DM: Let me tell you, first of all, that your question is misleading, and you’re trying to oppose concepts that do not exist.

We have been called all sorts of names in the media like your magazine, that only seek to release flashy headlines, even if twisted, so that people click on the news. If we do or say some things, we’re nationalists; if we do or say other things, we’re racist; and if we do the opposite, we’re populists.

Look, I’m telling you with resounding sincerity, there is no one more supportive than us, because solidarity is also at the core of the Christian tradition. We welcome with open arms everyone who wants to join our movement and come to our homes. But it’s common sense that to do so, they have to accept our rules of coexistence that have been in place for centuries. What is not acceptable is to let into your house anyone who comes to turn everything upside down. Would you do it in yours? We embrace globalism, but in an orderly way. Anyone who comes with proper papers and wants to be part of our culture will be welcomed. Now, if you don’t like our culture and our tradition, I don’t even understand why you would want to come either.

That is why the division between religion and politics is false. The question goes much further and affects our values as a society, and that’s why the progressive left is incapable of giving the answers and the certainties that our people need. I will give you one last example. The same progressive left that defends ferociously feminism remains silent when it comes to condemning the cultures that treat women like animals, covering them with veils and denying them the basic rights.

RVP: Let’s talk about your image. How do you manage the connotations of the photographs that are taken of you as a political leader and distributed by your communications team?

DM: I have always been passionate about art. Since I was little, I was fascinated by Hollywood and watched movies with my father. I loved going to museums and seeing those paintings of kings on their horses. I was fascinated by the world of advertising – the ability to convey a message with images and not with words has been present in my emotional education, so I guess it was just a matter of time before all that passion spilled over into my understanding of politics. At the beginning, I spent a lot of time building and caring for that image, but now for obvious reasons I can no longer do everything myself and I have the best team of people to do it. They are day and night looking after everything that is posted about me. I won’t mention names, but in our crew, we have photographers and editors who used to work for Vogue, Le Monde and Fox News, until they realized that working with me was much more fun. People rave about the photographic work Pete Souza did during the Obama years in the White House, but honestly, next to the work my team does, Souza looks like an apprentice.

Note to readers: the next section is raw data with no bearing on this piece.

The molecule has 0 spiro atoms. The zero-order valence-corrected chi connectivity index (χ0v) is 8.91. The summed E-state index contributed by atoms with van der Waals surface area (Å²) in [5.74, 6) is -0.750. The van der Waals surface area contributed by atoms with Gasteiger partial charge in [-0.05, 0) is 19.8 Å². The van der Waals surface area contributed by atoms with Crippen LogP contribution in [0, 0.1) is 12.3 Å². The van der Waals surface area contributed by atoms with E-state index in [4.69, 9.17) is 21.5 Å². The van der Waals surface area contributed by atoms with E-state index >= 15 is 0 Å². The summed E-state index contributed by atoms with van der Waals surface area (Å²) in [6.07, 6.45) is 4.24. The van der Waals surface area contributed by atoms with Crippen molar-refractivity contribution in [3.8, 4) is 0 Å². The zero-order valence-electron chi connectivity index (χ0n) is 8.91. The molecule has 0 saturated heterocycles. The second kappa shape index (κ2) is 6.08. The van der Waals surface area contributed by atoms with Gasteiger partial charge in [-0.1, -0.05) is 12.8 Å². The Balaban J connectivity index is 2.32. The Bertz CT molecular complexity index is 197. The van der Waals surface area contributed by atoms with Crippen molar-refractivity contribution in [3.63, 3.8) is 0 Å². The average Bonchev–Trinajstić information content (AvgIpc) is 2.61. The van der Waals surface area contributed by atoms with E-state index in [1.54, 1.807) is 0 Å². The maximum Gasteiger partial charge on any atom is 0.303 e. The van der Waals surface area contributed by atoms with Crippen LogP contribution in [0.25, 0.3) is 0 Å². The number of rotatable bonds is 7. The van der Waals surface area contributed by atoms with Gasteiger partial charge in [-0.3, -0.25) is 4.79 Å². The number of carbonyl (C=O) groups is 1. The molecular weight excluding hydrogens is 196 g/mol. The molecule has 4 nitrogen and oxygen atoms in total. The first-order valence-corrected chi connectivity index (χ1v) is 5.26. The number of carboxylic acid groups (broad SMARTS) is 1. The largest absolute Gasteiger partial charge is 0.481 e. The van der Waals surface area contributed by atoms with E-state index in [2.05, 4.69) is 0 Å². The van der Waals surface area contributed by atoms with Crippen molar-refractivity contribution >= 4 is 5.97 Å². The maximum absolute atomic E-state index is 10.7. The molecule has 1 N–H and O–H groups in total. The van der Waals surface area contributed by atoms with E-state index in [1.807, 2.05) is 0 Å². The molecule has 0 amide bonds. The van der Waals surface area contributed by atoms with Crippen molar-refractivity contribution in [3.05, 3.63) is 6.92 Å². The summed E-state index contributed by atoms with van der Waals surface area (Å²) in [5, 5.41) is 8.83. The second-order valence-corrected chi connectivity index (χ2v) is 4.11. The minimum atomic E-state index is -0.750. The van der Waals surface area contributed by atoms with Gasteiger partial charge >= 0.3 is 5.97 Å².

RVP: Are there any specific images of your political campaign that you feel proudest of? Why?

DM: I suppose my campaign advisers and even my fans will disagree, but there is one that I especially like: I appear to be melting into a hug with a woman after a rally in the United States. It’s a very simple image, but it perfectly sums up people’s feelings and the spirit of this movement. On top of that, it’s irrefutable proof that our way of communicating is not at all prefabricated, as some of our haters would say. It’s nurtured by these spontaneous moments, in which people are at the centre stage, not me. The feeling that the hug conveys cannot be faked; it cannot be acted. It’s one hundred percent real.

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RVP: We’ve been talking about images that you have control over, but how do you manage the flurry of images of you, both positive and negative, not taken by your team, that are shared on social media?

DM: It may surprise you, but neither my team nor I pay much attention to all that buzz. The important thing is to be there where you need to be, and it’s normal for people to take photos in these situations, as a souvenir that proves that they were there with me! They have a good time with me, and I have a good time taking pictures with them. If among all that positive energy some crazy person sneaks in making memes with my face, well, it’s a small price to pay. I’ll tell you the truth, there are some hilarious ones. I also know how to laugh at myself – I think it goes with the job. It’s what being an icon of popular culture has to do (lol).